The glia were thought of as support cells, but they have turned out to play roles in promoting normal neuronal and synaptic function. Now, for the first time UNC School of Medicine scientist Katie Baldwin, PhD, and colleagues revealed a central role of the glial protein hepaCAM in building the brain and affecting brain function early in life.
Their findings are published in Neuron in a paper titled “HepaCAM controls astrocyte self-organization and coupling.”
“Astrocytes extensively infiltrate the neuropil to regulate critical aspects of synaptic development and function,” write the researchers. “This process is regulated by transcellular interactions between astrocytes and neurons via cell adhesion molecules. How astrocytes coordinate developmental processes among one another to parse out the synaptic neuropil and form non-overlapping territories is unknown. Here we identify a molecular mechanism regulating astrocyte-astrocyte interactions during development to coordinate astrocyte morphogenesis and gap junction coupling.”
“Both astrocyte tiling and communication through gap junctions are disrupted in different brain disorders and following injury, suggesting these features are important for normal brain function,” explained Baldwin, the corresponding author, member of the UNC Neuroscience Center, and assistant professor in the UNC Department of Cell Biology and Physiology. “But prior to our study, it was unknown how astrocytes established their territories and whether there was a link between astrocyte territory and gap junction communication, also known as coupling.”
In the current study, the researchers focused on hepaCAM, a protein abundantly expressed on the astrocyte membranes. They created a transgenic rodent model so the animals did not express any hepaCAM protein in astrocytes. They used the model along with genetic and imaging techniques to study the developing astrocytes.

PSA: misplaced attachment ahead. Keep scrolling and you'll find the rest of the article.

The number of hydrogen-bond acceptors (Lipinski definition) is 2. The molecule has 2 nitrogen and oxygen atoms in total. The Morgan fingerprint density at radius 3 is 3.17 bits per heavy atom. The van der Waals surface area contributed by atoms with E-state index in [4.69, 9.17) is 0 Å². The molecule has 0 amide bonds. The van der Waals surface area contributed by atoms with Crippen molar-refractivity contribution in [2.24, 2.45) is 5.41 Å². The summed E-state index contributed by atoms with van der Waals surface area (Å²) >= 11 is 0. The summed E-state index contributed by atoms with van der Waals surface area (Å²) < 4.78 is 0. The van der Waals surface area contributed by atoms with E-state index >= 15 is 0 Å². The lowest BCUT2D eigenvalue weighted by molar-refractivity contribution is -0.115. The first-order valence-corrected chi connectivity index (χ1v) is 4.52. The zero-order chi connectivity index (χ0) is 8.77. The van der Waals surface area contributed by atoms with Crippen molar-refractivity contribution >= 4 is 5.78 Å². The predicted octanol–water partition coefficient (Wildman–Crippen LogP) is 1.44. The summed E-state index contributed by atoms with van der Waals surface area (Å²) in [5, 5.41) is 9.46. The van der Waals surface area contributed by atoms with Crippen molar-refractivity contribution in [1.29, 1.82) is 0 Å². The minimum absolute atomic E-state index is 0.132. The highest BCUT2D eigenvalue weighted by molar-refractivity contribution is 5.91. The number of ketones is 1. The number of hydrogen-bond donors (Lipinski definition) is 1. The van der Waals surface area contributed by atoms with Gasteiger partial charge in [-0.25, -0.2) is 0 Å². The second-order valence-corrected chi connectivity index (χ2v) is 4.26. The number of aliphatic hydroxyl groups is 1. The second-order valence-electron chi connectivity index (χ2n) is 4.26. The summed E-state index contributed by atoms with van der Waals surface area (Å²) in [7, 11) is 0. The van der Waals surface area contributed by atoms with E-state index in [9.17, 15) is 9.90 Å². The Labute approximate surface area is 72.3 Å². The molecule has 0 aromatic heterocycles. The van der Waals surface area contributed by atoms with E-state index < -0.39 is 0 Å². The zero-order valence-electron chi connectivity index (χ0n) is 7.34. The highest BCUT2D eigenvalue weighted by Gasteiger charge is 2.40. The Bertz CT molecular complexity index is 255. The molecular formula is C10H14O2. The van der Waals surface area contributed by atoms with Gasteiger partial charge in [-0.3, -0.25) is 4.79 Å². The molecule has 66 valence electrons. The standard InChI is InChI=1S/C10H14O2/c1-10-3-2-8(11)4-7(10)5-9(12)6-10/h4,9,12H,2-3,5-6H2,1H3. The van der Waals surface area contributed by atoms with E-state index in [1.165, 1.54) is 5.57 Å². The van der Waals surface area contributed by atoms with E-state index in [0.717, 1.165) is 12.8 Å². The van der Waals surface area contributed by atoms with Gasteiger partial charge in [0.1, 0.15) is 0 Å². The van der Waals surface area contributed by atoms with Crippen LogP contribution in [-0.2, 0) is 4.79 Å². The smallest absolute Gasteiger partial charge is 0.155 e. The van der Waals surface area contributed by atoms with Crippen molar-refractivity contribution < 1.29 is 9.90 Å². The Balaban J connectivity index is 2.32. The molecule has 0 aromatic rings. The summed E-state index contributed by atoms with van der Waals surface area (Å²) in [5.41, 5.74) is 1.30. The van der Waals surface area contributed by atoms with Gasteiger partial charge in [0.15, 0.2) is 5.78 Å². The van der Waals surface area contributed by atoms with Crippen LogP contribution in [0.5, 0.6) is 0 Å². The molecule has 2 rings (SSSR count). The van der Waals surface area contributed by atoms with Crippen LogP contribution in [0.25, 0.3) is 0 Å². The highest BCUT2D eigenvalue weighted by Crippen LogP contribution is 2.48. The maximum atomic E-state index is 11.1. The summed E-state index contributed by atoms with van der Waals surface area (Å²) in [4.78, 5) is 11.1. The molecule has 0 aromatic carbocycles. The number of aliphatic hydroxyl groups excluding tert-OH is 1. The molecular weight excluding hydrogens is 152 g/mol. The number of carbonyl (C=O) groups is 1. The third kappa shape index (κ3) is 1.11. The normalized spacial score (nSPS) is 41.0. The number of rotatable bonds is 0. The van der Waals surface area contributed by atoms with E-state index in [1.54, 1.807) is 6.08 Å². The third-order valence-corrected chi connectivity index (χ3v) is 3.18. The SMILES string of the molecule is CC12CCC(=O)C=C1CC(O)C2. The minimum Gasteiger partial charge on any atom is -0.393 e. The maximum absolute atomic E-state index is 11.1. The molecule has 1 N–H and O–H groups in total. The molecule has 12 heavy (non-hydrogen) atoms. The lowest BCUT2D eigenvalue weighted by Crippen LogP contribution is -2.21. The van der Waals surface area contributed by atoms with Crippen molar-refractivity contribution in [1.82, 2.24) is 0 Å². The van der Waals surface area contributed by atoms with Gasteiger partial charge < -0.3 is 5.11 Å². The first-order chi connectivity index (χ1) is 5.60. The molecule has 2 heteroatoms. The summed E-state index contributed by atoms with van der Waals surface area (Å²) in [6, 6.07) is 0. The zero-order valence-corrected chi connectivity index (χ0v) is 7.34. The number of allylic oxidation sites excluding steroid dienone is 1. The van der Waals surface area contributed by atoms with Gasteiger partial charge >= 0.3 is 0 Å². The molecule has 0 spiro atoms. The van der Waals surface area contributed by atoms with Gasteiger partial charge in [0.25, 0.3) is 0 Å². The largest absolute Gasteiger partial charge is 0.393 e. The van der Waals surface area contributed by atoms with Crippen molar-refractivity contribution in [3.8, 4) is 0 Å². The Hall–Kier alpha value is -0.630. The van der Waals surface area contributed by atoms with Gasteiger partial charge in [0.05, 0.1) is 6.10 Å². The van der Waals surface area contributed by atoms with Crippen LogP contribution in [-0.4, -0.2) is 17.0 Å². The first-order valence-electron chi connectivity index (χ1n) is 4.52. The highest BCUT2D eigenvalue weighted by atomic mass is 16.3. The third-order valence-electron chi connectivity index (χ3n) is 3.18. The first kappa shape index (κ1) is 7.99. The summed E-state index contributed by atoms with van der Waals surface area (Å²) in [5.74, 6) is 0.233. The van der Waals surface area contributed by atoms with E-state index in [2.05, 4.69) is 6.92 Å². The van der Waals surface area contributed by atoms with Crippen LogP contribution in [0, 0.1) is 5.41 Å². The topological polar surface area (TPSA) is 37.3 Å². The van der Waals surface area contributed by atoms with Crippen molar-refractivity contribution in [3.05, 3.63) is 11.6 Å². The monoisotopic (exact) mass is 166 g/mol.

“Deleting hepaCAM from astrocytes disrupted astrocyte territories and impaired gap junction coupling. Essentially, these astrocytes no longer do a good job of communicating with their neighbors,” Baldwin said. “We also found that, even though we did not make any disruptions to neurons, loss of hepaCAM in astrocytes altered the balance of synaptic excitation and inhibition.”
“We think our findings have important implications for understanding the pathogenesis of MLC, as well as the general role of astrocyte dysfunction as a driving cause of neurological disorders, such as epilepsy,” Baldwin said.
Baldwin conducted this work while a postdoctoral fellow in Cagla Eroglu’s lab at Duke University before joining UNC-Chapel Hill this past spring. Her lab will continue to focus on the impact of hepaCAM mutations on astrocyte function.
“We are building on this research to explore the bigger question of how astrocytes balance their connections with other cell types in the brain,” she said, “with the goal of understanding how problems in astrocytes cause disease in humans, and how we might help people with these serious and complex disorders.”
“Therefore our findings suggest that disruption of astrocyte self-organization mechanisms could be an underlying cause of neural pathology,” concluded the researchers.